Ashley was wearing a pad, which they were checking a lot to see how much she was bleeding. We stayed in the hospital overnight, and the next morning ― when one of the nurses came in to check her pad ― there was a lot of blood. The doctor came in and said, “You’re going to have your baby today.”
Ashley kept asking, “What can I do to hold him in? Is there anything I can do?” The specialist told us she would rather have a healthy 25-week baby than a baby who is 25 weeks and 5 days and is sick.
They left us in the room for about an hour to talk it over, and we both cried and prayed. We came to an agreement that we were going to ahead and deliver him. We knew we were in one of the best NICUs in California. We trusted them.
The doctor came in and broke Ashley’s water (they decided that the baby had descended far enough that they didn’t want to do a C-section) and about 10 minutes later, she was in active labor.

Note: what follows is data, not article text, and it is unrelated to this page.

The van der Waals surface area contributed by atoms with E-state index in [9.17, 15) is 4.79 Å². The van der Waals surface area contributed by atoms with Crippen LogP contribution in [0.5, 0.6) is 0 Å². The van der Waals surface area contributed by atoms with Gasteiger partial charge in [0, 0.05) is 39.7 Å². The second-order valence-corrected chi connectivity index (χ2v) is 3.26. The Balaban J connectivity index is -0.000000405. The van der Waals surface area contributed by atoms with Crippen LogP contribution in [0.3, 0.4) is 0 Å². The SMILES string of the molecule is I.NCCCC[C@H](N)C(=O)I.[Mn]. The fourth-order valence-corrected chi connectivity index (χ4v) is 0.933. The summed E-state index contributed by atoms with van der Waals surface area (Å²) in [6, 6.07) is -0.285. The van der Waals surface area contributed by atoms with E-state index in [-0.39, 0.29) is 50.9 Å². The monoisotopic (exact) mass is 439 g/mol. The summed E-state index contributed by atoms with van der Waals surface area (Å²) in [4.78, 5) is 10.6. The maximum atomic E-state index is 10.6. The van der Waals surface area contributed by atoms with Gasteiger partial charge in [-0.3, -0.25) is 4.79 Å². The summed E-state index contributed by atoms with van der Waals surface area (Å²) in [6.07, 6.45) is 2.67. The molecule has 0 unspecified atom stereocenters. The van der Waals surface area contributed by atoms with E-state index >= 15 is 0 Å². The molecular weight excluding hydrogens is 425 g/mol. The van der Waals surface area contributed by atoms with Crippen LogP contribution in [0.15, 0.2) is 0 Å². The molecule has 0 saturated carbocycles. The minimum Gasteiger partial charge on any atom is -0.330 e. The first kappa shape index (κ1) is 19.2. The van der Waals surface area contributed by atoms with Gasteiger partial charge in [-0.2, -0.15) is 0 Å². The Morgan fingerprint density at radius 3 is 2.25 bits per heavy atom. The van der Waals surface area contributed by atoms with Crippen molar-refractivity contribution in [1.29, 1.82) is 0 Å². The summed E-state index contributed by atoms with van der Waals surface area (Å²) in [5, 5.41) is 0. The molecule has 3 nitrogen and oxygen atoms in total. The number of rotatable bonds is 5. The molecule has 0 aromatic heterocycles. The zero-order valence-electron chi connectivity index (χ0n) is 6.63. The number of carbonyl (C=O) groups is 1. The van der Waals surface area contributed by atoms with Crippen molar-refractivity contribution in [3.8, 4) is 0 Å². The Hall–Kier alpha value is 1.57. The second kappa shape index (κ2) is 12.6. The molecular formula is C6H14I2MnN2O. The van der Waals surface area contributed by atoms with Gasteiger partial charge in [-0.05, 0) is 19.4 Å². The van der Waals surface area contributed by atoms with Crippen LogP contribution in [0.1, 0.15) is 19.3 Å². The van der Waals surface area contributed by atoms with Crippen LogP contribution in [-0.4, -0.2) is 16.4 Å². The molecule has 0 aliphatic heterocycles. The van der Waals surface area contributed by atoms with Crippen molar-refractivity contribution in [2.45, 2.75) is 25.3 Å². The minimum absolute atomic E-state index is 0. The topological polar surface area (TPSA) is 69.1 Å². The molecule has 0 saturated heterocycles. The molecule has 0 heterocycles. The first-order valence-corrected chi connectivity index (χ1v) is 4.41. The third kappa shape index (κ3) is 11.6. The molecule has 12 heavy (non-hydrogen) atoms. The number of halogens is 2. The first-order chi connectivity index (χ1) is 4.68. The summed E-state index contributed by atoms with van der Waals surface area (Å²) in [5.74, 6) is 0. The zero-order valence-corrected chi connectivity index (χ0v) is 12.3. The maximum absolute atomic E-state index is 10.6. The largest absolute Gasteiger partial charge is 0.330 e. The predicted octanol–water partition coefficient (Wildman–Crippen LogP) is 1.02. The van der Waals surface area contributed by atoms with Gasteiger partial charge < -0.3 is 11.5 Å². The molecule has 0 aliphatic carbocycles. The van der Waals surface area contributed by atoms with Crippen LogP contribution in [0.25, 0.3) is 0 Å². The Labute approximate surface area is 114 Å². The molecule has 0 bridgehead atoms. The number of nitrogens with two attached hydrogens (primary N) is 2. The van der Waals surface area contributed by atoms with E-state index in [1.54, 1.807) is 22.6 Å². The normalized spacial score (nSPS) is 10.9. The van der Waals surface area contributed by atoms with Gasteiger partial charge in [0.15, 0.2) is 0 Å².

It was surreal. She was crying nonstop. I was crying. The room was full of people ― I counted three doctors, then seven other nurses and respiratory therapists. They wheeled in the incubator and got it warm. They were going over their plans for what everyone was going to do.
Before Austin was born, they explained to me and Ashley that neither of us would get to see him right away. The told us that they’d immediately intubate him, and that they might even have to revive him.
Once they did that, I’d be able to follow them into the NICU, but Ashley probably wouldn’t be able to see him until they both recovered three or four hours later.
But when he was born, he gave this little cry. I remember that I just started crying and laughing ― it was uncontrollable. I was like, “Did you hear that?! Did you hear that?!” It was incredible.
They put him on the table and I was able to snap a picture of him ― and his eyes were wide open. At 25 weeks! At that point, I was still crying and I was so scared, but something in me was like, “I think he’s going to be OK.” When I saw his eyes, I knew it.